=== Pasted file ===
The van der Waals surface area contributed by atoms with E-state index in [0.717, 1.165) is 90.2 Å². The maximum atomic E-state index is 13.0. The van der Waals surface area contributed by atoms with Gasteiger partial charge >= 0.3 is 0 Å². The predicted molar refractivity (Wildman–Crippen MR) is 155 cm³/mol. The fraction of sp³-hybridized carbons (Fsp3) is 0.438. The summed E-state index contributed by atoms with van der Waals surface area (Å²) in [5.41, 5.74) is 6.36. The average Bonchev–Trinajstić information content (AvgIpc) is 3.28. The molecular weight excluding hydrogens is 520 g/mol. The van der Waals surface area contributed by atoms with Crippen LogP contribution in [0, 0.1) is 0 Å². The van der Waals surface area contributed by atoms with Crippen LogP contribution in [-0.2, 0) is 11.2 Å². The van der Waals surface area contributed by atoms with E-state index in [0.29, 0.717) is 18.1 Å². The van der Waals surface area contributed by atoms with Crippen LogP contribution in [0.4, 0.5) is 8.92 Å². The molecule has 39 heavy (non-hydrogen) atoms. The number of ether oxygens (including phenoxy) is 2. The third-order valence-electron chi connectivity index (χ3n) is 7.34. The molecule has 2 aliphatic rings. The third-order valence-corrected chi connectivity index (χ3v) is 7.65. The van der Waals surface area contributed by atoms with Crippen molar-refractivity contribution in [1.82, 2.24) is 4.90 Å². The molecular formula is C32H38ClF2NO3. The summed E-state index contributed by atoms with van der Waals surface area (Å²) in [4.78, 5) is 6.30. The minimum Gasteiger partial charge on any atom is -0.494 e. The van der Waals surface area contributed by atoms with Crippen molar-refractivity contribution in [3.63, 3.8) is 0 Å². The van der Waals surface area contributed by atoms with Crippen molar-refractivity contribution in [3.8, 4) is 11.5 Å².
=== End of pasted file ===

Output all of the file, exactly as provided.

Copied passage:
The van der Waals surface area contributed by atoms with E-state index in [0.717, 1.165) is 90.2 Å². The maximum atomic E-state index is 13.0. The van der Waals surface area contributed by atoms with Gasteiger partial charge >= 0.3 is 0 Å². The predicted molar refractivity (Wildman–Crippen MR) is 155 cm³/mol. The fraction of sp³-hybridized carbons (Fsp3) is 0.438. The summed E-state index contributed by atoms with van der Waals surface area (Å²) in [5.41, 5.74) is 6.36. The average Bonchev–Trinajstić information content (AvgIpc) is 3.28. The molecular weight excluding hydrogens is 520 g/mol. The van der Waals surface area contributed by atoms with Crippen LogP contribution in [0, 0.1) is 0 Å². The van der Waals surface area contributed by atoms with Crippen LogP contribution in [-0.2, 0) is 11.2 Å². The van der Waals surface area contributed by atoms with E-state index in [0.29, 0.717) is 18.1 Å². The van der Waals surface area contributed by atoms with Crippen LogP contribution in [0.4, 0.5) is 8.92 Å². The molecule has 39 heavy (non-hydrogen) atoms. The number of ether oxygens (including phenoxy) is 2. The third-order valence-electron chi connectivity index (χ3n) is 7.34. The molecule has 2 aliphatic rings. The third-order valence-corrected chi connectivity index (χ3v) is 7.65. The van der Waals surface area contributed by atoms with Crippen molar-refractivity contribution in [1.82, 2.24) is 4.90 Å². The molecular formula is C32H38ClF2NO3. The summed E-state index contributed by atoms with van der Waals surface area (Å²) in [4.78, 5) is 6.30. The minimum Gasteiger partial charge on any atom is -0.494 e. The van der Waals surface area contributed by atoms with Crippen molar-refractivity contribution in [3.63, 3.8) is 0 Å². The van der Waals surface area contributed by atoms with Crippen molar-refractivity contribution in [3.8, 4) is 11.5 Å².